- Guaranteed riches.
An opportunity that promises "guaranteed" returns should always be taken with a grain of salt. An opportunity that promises "guaranteed" returns that are significantly higher than the market average is a definite marker for investment fraud. Remember: Things that seem too good to be true are, in fact, too good to be true. No one can promise you guaranteed, high yield returns in good faith – they simply don’t exist. If you want a high yield product, you’re going to have to pay for it with added risk. Anyone who says otherwise is out to con you.
- "Hurry – this offer won’t last long."
Scam artists are experts at using a sense of urgency to push otherwise wary investors into shady investments and/or downright frauds. Any person who insists you have to act now, regardless of the reason, wants to ensure you don’t have time to think about the investment or investigate it. Insist on taking the time you need to do your research. With the plethora of investment schemes out there, it’s better to be safe than sorry.
- Vague answers and/or flimsy (or non-existent) documentation.
Before you part with your hard-earned money, you should understand why you’re parting with it and where it’s going. Ask questions, and make sure you get an offering statement, a prospectus, or some other form of documentation that describes the investment strategy, the risks and benefits, and the details (fees and costs, liquidity restraints, etc.). If you can’t get the answers you need, walk away. Whoever is pitching the "opportunity" to you is being vague on purpose.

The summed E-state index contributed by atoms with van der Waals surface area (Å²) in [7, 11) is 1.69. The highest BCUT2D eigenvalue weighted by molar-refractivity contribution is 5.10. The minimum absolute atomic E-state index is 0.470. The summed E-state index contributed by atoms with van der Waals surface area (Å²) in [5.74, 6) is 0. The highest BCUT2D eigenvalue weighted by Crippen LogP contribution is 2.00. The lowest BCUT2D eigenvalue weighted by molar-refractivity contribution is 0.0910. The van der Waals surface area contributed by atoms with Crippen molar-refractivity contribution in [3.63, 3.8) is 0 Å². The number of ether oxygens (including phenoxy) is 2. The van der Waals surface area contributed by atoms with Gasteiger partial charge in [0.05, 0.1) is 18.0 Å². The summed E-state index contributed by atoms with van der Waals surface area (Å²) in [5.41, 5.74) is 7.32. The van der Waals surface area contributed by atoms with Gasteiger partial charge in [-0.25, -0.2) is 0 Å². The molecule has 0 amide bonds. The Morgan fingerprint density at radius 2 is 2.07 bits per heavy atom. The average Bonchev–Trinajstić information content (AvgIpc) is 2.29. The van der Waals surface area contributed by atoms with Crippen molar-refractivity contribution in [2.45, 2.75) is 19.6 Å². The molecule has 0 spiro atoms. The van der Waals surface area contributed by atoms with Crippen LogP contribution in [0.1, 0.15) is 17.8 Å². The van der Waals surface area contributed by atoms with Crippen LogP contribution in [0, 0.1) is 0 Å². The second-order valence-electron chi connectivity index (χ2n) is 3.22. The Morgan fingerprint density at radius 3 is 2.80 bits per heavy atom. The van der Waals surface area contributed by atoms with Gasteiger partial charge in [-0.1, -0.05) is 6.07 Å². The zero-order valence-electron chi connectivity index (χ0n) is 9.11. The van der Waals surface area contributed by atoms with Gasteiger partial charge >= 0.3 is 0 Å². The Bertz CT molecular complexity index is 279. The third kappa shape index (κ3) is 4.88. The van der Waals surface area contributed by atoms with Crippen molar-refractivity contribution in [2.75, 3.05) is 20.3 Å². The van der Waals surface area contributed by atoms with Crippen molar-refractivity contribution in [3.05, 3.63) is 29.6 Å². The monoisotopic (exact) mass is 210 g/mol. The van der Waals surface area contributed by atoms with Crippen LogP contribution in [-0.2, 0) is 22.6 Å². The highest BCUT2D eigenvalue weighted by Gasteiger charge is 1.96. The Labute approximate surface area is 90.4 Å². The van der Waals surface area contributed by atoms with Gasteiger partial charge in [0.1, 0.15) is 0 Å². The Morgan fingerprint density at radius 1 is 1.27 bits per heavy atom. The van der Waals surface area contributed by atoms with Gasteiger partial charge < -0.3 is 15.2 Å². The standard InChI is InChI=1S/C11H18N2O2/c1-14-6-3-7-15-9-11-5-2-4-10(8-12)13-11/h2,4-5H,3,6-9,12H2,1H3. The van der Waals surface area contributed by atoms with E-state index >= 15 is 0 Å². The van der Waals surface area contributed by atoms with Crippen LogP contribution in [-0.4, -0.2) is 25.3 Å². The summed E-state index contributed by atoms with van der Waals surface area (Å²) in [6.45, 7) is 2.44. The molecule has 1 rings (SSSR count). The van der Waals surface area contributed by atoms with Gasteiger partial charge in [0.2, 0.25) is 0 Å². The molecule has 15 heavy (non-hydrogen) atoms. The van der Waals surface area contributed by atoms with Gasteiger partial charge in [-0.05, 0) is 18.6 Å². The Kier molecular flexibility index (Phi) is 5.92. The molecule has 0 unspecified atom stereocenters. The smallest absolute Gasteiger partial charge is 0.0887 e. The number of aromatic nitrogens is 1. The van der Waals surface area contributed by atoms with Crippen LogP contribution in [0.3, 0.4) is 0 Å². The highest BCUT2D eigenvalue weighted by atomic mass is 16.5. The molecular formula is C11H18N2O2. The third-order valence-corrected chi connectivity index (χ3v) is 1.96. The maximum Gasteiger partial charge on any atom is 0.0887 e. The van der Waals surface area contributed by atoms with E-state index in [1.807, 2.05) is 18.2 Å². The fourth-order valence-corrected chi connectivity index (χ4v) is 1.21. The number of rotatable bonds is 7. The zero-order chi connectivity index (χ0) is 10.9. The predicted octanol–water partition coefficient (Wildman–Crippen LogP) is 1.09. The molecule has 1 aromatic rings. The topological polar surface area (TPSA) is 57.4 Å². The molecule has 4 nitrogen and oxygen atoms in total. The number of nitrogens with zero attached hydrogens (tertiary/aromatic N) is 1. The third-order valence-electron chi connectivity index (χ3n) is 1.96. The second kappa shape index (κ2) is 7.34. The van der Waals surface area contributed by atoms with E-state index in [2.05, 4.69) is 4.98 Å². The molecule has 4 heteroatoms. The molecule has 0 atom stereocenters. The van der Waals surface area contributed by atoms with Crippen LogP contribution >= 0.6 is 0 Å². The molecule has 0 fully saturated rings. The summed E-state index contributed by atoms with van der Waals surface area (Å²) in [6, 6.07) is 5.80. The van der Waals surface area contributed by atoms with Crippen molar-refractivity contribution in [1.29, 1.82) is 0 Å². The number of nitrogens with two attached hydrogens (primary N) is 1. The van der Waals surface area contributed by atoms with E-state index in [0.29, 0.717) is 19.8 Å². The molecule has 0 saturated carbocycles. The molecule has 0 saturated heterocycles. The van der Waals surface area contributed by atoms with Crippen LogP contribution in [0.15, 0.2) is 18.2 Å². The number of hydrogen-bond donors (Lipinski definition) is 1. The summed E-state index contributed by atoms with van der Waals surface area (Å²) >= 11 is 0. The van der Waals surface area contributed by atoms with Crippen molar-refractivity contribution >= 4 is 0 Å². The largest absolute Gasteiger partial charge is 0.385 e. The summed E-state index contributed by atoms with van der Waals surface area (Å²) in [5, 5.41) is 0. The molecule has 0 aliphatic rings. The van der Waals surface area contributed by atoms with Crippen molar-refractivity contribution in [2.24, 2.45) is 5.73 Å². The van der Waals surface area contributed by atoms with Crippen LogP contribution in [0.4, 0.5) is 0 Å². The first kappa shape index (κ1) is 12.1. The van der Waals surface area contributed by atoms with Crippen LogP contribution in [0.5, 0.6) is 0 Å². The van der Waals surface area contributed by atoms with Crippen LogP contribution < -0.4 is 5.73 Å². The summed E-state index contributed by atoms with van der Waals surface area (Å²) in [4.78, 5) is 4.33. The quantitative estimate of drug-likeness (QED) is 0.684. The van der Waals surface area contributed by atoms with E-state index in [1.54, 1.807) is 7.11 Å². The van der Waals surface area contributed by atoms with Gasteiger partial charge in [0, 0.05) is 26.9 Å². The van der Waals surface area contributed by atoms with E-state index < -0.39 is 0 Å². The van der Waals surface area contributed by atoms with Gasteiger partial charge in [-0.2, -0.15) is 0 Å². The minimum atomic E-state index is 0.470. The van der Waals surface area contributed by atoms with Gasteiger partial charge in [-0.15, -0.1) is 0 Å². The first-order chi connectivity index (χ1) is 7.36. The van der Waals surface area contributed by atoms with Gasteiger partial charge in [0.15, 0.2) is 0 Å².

- Dropping names.
Affinity fraud is popular among con artists, and they’ll often try to build trust with prospective investors by gaining the trust of other prominent figures in the investors’ community. If the main pitch for an investment opportunity is that your pastor, your neighbor, your boss, your mother, or a well-known celebrity is "in" on the investment too, double your research efforts. The name dropping is likely a cover-up for investment fraud.
- Glamorous or expert credentials.
Recent con artists have used their purported backgrounds as CEOs, vice presidents, and other big-name positions to drum up business and inspire trust. One alleged fraudster even used his status as an ex-FBI agent to attract investors. Don’t take anyone’s word as proof of his or her expertise. Do your own research to make sure you don’t get taken in by a fast-talking con with a glamorous, but bogus, resume.